The first intermediate axis 1414 may be spaced apart from the first axis of rotation 1413 by 60°. The first outboard axis 1415 may be spaced apart from the first intermediate axis 1414 by 40°. The insertion axis 1419 may be spaced apart from the outboard axis 1415 by 30°. The second axis of rotation 1412 may be at a fixed position of 0° longitude and 18° negative latitude. It should be remembered that a fixed position means fixed within the frame of reference of the spherical geometry of the linkage and that the entire linkage with its frame of reference may be freely positioned in space. The second intermediate axis 1411 may be spaced apart from the second axis of rotation 1412 by 45°. The second intermediate axis 1411 may be spaced apart from the outboard axis 1415 by 55°.

The range of rotation of the first inboard link 1401 about the first axis of rotation 1413 may be bearings from 80° through −30°. The robotic arm 100 in FIGS. 1-6 is shown with the first inboard link having a bearing of about 15°. The angle between the first inboard link 1401 and the first outboard link 1402 may be from 110° through 30°. The robotic arm 100 in FIGS. 1-6 is shown with an angle of about 75° between the first inboard link and the first outboard link.

These dimension are merely by way of example. The invention may be practiced with linkages having substantially different dimensions and substantially different ranges of motion. The invention is only limited by the claims. It may be desirable to use different dimensions and different ranges of motion to adapt the invention for needs of particular types of surgeries which have particular requirements for the range of motion of the insertion axis and for the space occupied by the device through its range of motion.

FIG. 15 shows an embodiment of a robotic arm 1500 having a geometry that is similar to the schematic geometry of the parallel spherical five-bar linkage 1400 shown in FIG. 14. The view in FIG. 15 is related to the view in FIG. 14 as looking generally from the left toward the right of FIG. 14 to see the view of FIG. 15. The ground link 1505 may be considered to be the proximal end of the robotic arm 1500. A first motor assembly 1523 may be coupled to the ground link 1505 at a first axis of rotation 1513 of the first motor. A second motor assembly 1522 may be coupled to the ground link 1505 at a second axis of rotation 1512 of the second motor separated from the first axis of rotation by a first distance. Note that the axes of rotation 1512, 1513 lie within the motors assemblies 1522, 1523 and that the axes have been drawn as though the motors were transparent so that the relationship of these axes to the structure of the embodiment can be more clearly seen.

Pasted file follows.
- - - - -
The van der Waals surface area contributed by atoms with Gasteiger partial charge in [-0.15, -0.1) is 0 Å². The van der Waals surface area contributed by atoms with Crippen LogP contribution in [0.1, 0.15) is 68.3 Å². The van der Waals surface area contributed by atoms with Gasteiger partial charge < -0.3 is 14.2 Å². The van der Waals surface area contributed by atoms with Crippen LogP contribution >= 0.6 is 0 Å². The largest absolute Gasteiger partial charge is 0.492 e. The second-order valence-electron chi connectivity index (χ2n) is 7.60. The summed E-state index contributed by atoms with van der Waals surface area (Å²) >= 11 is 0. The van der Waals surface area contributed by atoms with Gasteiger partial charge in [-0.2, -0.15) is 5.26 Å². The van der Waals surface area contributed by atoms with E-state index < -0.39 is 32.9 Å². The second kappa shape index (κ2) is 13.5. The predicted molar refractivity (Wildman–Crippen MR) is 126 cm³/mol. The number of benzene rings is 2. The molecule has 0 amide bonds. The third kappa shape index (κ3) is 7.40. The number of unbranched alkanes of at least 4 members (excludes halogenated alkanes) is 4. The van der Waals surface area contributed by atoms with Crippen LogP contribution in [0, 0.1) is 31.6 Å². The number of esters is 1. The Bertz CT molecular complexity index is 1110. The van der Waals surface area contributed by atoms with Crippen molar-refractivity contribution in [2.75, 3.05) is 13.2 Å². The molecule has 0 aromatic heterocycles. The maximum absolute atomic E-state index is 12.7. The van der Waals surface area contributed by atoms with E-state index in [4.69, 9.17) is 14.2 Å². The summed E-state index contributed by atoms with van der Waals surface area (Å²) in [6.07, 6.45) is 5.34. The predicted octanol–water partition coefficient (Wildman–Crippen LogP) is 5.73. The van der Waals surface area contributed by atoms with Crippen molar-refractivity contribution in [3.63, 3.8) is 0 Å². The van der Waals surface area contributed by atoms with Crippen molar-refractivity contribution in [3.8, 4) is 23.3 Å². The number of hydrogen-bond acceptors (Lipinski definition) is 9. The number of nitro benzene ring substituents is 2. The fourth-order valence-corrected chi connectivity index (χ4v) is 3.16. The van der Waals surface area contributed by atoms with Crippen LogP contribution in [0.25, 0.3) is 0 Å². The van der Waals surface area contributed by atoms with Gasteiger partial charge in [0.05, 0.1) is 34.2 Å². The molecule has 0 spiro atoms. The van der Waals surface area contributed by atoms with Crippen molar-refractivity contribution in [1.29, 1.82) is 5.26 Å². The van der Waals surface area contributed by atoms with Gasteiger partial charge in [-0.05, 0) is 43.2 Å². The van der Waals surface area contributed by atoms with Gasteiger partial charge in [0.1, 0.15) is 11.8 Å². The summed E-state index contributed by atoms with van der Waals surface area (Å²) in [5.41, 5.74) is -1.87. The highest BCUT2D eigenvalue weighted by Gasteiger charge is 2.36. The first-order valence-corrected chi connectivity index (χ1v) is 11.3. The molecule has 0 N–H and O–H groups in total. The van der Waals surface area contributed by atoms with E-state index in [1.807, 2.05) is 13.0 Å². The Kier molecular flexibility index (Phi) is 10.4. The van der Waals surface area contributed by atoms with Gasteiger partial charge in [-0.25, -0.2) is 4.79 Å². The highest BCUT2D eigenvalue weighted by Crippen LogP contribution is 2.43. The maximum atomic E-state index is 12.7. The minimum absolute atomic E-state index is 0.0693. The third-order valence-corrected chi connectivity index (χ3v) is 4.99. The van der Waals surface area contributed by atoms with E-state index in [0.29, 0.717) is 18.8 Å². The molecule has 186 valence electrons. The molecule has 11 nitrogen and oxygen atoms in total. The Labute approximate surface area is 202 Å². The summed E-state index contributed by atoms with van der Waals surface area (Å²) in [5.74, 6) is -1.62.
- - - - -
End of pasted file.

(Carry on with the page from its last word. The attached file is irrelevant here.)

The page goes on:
FIG. 16 shows a motor assembly 1522 that may be used in an embodiment of a robotic arm. The assembly may include a motor 1602 to provide rotary motion. The motor may be coupled to a shaft 1616 centered on the axis of rotation 1512 of an inboard link through a gearbox 1604 that may reduce the rotation of the motor 1602. A brake 1606 may be coupled to the motor 1602 to stop and hold the motor when it is not moving. An encoder disk 1610 may be coupled to the motor 1602. An optical sensor 1618 may sense the angular motion or position of the encoder disk 1610 and provide a signal on an electrical connector 1614 that may be coupled to a controller for the robotic arm.

A first inboard link 1501 is pivotally coupled to the ground link 1505 at the first axis of rotation 1513. The first inboard link 1501 has a first intermediate axis 1514 at a second distance distal from the first axis of rotation 1513. A first outboard link 1502 is pivotally coupled to the first inboard link 1501 at the first intermediate axis 1514. The first outboard link 1502 has an outboard axis 1515 at a third distance distal from the first intermediate axis 1514. The first outboard link 1502 further includes an insertion axis 1519 spaced apart from the outboard axis 1515 and the intermediate axis 1514. The insertion axis 1519 is at the distal end of the robotic arm 1500. The first outboard link 1502 may support a cannula 1506 that is centered on the insertion axis 1519. Note that the insertion axis 1519 passes through the cannula 1506 and that the insertion axis has been drawn as though the cannula was transparent so that the relationship of the insertion axis to the axes of rotation and the structure of the embodiment can be more clearly seen.